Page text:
In the Field with Fujinon MK Zoom Lenses


If you’ve been following the latest goings-on in the video gear market, the Fujinon MK zoom lenses have probably not escaped your gaze. Originally announced in February, Fujifilm declared that the MK lenses would offer features from both its ENG and cinema lens lines. In January, I was beckoned into a tiny meeting room, here at the B&H offices, to see a pre-production version of what would be the 18-55mm lens, and learn about the forthcoming 50-135mm sibling. A set of these two E-mount lightweight zoom lenses that are robust in construction, feature cinema-grade optics, have constant T2.9 apertures, and come in at a lower price point than many cinema prime lenses? Color me impressed. Fast-forward to May of this year—when I heard that I could spend a day with both lenses, I naturally jumped on the opportunity.

When the lenses were delivered to me, the 18-55mm (which had already been available for sale) was packed inside a retail box, and though the 50-135 was not, it will more than likely be packed the same way when it ships to customers. The retail packaging includes a lens-support foot with extensions (important for tripod-mounted situations), a zoom “lever” (which seems more like a zoom “nubbin” due to its size, or lack thereof) for smoother zoom actions, a flexible lens hood, and a much-appreciated lens pouch. While the pouch won’t protect the lens from any serious drops onto concrete floors, it will protect it from small impacts resulting from being inside a backpack or case when on the go. Regardless, the inclusion of the pouch is a nice touch.

Fujinon MK18-55 & MK50-135 T2.9 Cine-Style Lens Kit

First Impressions

The first thing I noticed when I picked up the lenses was how light they were. Each lens weighs just more than two pounds, less than many cinema primes that are advertised as “compact.” This aspect alone is noteworthy for ENG-style and documentary shooters, because it means you can carry it around for a day’s shoot and not put too much strain on your shoulder or back. At the time of writing, these lenses are only available in Sony’s E-mount, making them perfect companions to the FS-series camcorders, particularly the FS-7 Mark II, a pairing I will get to later in the review. Despite their weight (or lack thereof), the build quality of these lenses is superb. While not on the same level as top-tier cinema primes and zoom lenses, as those comprising weightier materials, I still have faith that these lenses will hold up to rigorous shooting days and fast-paced production environments.

At the front of the lens is a pinch-style lens cap, similar to the ones commonly seen on photography lenses, as opposed to the usual push-on caps found on cinema lenses. This didn’t really bother me, though I do personally prefer the push-on kind. What this denotes, however, is a lot more important. The lens cap is secured via filter threads. They are 82mm in diameter, a very standard diameter for round screw-in filters. The outer diameter is 85mm, so many matte boxes will also fit, if you prefer to use cinema filters. Since I was going to be keeping my setup lightweight during my shooting day, I opted to use my screw-in filter. One problem: my Tiffen Variable IRND filter is only 77mm in diameter. Fortunately, there is enough space between the filter threads and the front element to use a step-down ring without causing any vignetting. Moving on to the rear of the lens, I noticed that this lens has a passive mount; meaning no electronic metadata will be passed through the mount to be viewed in your camera’s viewfinder or monitor. Perhaps the biggest downside in my situation, is that the in-body stabilization feature of the a7S II cannot be used reliably, because it requires focal-length information to operate properly. This information can be entered manually, but this would have to be done every time you changed focal lengths (a tedious process, at best). While it would have been nice to see electronics implemented, I’m sure the affordable prices of these lenses would have been driven up if Fujifilm were to include such a feature. However, lens settings such as focal length, iris, and focus, can be easily viewed from the operator side of the lens. And the many markings allow for precise adjustments. Speaking of precise adjustments, the back-focus of the lens can be adjusted rather easily using a knob toward the rear. This feature, which I hope to see on more future lenses, is commonly found on ENG lenses, allowing you to calibrate the lens to your camera’s mount quickly without having to place or remove shims tediously from inside the lens mount, as is the process with most cinema lenses. It’s especially important to keep these lenses calibrated, because parfocal zooming, which these lenses are capable of, is dependent on good calibration.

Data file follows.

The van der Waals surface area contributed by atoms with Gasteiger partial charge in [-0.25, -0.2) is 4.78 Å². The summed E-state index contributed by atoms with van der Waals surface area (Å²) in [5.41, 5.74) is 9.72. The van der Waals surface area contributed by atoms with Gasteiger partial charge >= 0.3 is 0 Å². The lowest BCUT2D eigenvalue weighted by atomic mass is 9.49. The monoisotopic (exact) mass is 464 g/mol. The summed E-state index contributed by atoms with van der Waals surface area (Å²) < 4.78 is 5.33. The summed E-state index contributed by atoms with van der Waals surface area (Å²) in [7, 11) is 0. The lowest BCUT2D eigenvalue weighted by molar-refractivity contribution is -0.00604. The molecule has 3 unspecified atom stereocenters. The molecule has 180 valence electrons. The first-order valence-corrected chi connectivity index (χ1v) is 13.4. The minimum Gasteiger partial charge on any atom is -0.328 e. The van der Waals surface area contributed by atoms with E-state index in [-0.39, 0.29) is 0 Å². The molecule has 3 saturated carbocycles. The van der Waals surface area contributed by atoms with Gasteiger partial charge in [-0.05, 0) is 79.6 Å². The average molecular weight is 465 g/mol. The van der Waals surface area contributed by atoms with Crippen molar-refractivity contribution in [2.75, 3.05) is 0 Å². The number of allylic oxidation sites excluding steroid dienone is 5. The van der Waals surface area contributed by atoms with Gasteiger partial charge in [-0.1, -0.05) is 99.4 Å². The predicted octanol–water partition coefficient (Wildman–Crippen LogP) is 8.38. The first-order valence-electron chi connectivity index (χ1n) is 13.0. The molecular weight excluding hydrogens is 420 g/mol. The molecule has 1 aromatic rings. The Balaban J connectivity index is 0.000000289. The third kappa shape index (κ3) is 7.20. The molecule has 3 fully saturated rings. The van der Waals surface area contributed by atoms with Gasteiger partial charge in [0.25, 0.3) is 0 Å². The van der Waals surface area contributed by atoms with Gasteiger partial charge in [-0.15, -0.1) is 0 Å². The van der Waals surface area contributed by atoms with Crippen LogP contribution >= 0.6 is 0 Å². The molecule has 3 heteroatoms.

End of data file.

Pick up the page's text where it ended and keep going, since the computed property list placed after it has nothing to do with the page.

Camera Bound

Mounting the MK lenses on my Sony a7S II was simple enough, though it was fairly obvious that these lenses are designed for cameras with the form factor of the FS7 series. Balancing the rig on a tripod is not easy with this setup. While the MK zooms are similar in size and weight to some larger photo lenses, I wasn’t comfortable hanging the lens off the camera mount without a lens support. Plus, you must find a way to move the camera way back on the tripod head, because the center of gravity is in the middle of the lens as opposed to where the camera is mounted on the tripod. On a larger camera, like the PXW-FS7 II, balancing would not be an issue. I had already known that these lenses would only cover an APS-C-sized section of my camera’s full-frame image sensor, but through Sony’s clever Clear Image Zoom, I could crop in while still recording in 4K resolution (practically speaking, this method is difficult to recommend in some situations, because you have to zoom-in manually every time you turn the camera back on after powering down).

In Use